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Statistical Mechanics, Third Edition Paperback

ISBN-13: 978-0123821881 ISBN-10: 0123821886 Edition: 3rd

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Product Details

  • Paperback: 744 pages
  • Publisher: Academic Press; 3 edition (February 27, 2007)
  • Language: English
  • ISBN-10: 0123821886
  • ISBN-13: 978-0123821881
  • Product Dimensions: 1.7 x 7.4 x 9.1 inches
  • Shipping Weight: 2.8 pounds (View shipping rates and policies)
  • Average Customer Review: 4.0 out of 5 stars  See all reviews (6 customer reviews)
  • Amazon Best Sellers Rank: #280,348 in Books (See Top 100 in Books)

Editorial Reviews

Amazon.com Review

This third edition includes new sections on Bose-Einstein condensation and degenerate Fermi behavior of ultracold atomic gases, and two new chapters on computer simulation methods and the thermodynamics of the early universe. We have also added new sections on chemical and phase equilibrium, and expanded our discussions of correlations and scattering, quantized fields, finite-size effects, and the fluctuation-dissipation theorem. We hope this new edition will continue to provide new generations of students with a solid training in the methods of statistical physics.

  • Bose-Einstein condensation in atomic gases
  • Thermodynamics of the early universe -Computer simulations: Monte Carlo and molecular dynamics
  • Correlation functions and scattering
  • Fluctuation-dissipation theorem and the dynamical structure factor
  • Chemical equilibrium
  • Exact solution of the two-dimensional Ising model for finite systems
  • Degenerate atomic Fermi gases
  • Exact solutions of one-dimensional fluid models
  • Interactions in ultracold Bose and Fermi gases
  • Brownian motion of anisotropic particles and harmonic oscillators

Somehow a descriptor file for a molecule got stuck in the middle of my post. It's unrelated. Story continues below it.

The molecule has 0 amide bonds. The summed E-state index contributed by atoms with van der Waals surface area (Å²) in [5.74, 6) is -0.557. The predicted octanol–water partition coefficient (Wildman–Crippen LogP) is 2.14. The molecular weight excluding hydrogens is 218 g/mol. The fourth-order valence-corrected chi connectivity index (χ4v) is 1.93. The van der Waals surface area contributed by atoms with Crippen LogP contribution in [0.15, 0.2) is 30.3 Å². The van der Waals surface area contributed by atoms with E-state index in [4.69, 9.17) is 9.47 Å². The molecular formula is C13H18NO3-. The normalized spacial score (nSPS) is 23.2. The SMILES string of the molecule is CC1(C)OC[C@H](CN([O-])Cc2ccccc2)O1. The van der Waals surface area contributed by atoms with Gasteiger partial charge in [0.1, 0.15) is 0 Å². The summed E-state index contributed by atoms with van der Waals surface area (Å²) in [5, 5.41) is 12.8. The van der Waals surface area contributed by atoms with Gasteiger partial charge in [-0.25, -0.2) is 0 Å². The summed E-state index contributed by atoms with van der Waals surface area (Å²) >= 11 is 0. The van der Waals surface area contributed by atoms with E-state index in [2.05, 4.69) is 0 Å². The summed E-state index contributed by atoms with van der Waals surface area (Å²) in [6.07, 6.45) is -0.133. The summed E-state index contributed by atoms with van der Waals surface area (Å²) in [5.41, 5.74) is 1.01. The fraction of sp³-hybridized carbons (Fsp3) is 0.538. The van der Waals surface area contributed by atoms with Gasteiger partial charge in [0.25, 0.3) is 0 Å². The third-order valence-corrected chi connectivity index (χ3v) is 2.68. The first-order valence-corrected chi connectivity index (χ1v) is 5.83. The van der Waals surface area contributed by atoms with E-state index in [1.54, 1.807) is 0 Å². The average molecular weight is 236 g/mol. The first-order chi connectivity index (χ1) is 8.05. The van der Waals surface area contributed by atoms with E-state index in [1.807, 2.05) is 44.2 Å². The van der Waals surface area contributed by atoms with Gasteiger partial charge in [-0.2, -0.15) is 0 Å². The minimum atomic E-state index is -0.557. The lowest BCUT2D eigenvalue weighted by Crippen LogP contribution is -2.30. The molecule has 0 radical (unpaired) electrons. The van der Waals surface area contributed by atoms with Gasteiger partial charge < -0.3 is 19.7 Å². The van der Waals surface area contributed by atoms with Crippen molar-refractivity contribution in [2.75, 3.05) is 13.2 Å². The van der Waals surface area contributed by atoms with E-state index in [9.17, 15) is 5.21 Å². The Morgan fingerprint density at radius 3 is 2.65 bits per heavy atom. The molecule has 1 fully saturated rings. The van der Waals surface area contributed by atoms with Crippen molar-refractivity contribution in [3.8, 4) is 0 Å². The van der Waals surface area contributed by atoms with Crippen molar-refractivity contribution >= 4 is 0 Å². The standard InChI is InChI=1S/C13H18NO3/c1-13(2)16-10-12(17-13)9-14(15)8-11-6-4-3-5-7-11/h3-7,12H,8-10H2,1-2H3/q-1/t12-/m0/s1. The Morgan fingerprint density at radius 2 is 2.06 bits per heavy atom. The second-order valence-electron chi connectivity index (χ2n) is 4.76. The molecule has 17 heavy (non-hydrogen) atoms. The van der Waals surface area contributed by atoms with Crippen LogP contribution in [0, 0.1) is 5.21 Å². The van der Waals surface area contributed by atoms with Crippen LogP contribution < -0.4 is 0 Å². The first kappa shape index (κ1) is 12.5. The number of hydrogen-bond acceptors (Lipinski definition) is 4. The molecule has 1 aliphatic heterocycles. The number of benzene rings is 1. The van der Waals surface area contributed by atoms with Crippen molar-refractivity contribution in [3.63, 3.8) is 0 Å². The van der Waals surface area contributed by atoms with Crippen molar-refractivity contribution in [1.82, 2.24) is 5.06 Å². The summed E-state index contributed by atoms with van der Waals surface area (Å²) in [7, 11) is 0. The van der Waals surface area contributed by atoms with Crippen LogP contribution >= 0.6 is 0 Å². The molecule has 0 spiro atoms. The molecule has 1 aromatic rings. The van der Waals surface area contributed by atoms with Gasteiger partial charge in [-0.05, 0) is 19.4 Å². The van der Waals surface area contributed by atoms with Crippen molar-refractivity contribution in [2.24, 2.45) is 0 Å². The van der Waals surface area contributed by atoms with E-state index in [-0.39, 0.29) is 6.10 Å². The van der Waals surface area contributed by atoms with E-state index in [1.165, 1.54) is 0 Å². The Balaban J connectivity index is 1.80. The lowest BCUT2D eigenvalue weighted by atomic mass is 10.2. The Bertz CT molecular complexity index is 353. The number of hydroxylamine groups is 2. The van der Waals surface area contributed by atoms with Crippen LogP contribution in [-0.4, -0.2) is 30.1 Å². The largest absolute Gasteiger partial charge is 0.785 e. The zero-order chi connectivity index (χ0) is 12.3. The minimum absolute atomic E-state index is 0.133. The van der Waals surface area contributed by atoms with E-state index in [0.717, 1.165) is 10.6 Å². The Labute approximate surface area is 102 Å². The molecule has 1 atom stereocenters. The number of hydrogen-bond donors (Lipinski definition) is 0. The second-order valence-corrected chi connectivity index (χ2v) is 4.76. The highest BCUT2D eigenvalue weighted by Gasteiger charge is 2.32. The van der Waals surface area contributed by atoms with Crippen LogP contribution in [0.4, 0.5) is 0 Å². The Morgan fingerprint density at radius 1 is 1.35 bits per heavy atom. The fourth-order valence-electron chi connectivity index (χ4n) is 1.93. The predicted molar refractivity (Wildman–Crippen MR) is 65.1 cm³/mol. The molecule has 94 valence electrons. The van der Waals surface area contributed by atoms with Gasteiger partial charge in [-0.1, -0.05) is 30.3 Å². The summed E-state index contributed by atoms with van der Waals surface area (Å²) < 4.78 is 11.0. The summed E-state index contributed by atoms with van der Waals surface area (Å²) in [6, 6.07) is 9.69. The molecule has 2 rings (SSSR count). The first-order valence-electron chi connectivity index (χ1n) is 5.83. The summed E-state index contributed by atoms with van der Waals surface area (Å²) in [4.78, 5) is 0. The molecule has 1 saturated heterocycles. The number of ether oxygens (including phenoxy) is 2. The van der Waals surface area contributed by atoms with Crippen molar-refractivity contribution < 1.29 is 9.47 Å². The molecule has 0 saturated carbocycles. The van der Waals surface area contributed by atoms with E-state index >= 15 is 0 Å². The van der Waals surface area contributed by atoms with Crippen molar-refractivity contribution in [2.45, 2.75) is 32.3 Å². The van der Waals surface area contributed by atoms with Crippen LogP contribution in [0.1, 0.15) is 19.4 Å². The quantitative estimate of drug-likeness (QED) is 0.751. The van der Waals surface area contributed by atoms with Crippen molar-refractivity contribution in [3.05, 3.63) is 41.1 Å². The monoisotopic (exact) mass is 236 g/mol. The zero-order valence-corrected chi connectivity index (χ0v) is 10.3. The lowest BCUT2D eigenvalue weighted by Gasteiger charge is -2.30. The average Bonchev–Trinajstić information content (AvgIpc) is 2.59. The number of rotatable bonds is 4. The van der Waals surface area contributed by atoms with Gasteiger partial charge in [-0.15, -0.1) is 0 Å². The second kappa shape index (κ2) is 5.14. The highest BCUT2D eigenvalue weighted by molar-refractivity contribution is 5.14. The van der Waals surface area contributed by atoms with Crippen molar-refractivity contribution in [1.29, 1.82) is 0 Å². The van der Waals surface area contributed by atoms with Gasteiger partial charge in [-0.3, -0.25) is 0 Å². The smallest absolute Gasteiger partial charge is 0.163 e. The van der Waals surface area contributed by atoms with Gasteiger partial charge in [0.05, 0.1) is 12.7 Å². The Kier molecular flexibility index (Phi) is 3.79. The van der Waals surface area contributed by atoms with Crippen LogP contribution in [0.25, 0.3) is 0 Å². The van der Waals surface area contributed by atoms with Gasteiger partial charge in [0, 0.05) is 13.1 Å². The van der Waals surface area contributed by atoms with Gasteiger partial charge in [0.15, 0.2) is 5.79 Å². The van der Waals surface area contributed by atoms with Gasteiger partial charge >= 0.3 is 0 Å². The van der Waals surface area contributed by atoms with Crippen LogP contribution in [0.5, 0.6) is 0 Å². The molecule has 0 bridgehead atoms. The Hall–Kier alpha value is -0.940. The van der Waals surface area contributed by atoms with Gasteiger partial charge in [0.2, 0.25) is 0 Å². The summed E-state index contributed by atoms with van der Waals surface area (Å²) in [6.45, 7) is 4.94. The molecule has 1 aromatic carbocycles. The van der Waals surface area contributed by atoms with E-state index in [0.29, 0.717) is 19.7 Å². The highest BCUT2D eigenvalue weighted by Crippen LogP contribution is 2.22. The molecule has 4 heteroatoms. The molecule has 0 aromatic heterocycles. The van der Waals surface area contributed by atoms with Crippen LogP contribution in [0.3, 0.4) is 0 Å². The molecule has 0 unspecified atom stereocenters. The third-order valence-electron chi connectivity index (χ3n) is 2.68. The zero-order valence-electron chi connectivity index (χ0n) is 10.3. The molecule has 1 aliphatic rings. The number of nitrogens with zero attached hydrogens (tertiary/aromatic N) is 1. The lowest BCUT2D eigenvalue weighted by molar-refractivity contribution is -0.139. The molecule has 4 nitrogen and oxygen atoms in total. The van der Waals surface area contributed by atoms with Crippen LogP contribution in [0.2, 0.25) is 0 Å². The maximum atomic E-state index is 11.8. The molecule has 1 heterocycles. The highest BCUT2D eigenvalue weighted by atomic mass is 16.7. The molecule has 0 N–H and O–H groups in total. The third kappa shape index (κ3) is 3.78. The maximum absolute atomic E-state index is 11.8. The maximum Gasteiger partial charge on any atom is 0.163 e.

About this Edition

This third edition includes new sections on Bose-Einstein condensation and degenerate Fermi behavior of ultracold atomic gases, and two new chapters on computer simulation methods and the thermodynamics of the early universe. We have also added new sections on chemical and phase equilibrium, and expanded our discussions of correlations and scattering, quantized fields, finite-size effects and the fluctuation-dissipation theorem. We hope this new edition will continue to provide new generations of students with a solid training in the methods of statistical physics.


New this Edition
  • Bose–Einstein condensation and degenerate Fermi gas behavior in ultracold atomic gases
  • Finite-size scaling behavior of Bose-Einstein condensates
  • Thermodynamics of the early universe
  • Chemical equilibrium
  • Monte Carlo and molecular dynamics simulations
  • Correlation functions and scattering
  • Fluctuation-dissipation theorem and the dynamical structure factor
  • Phase equilibrium and the Clausius-Clapeyron equation
  • Exact solutions of one-dimensional fluid models
  • Exact solution of the two-dimensional Ising model on a finite lattice
  • Summary of thermodynamic assemblies and associated statistical ensembles
  • Pseudorandom number generators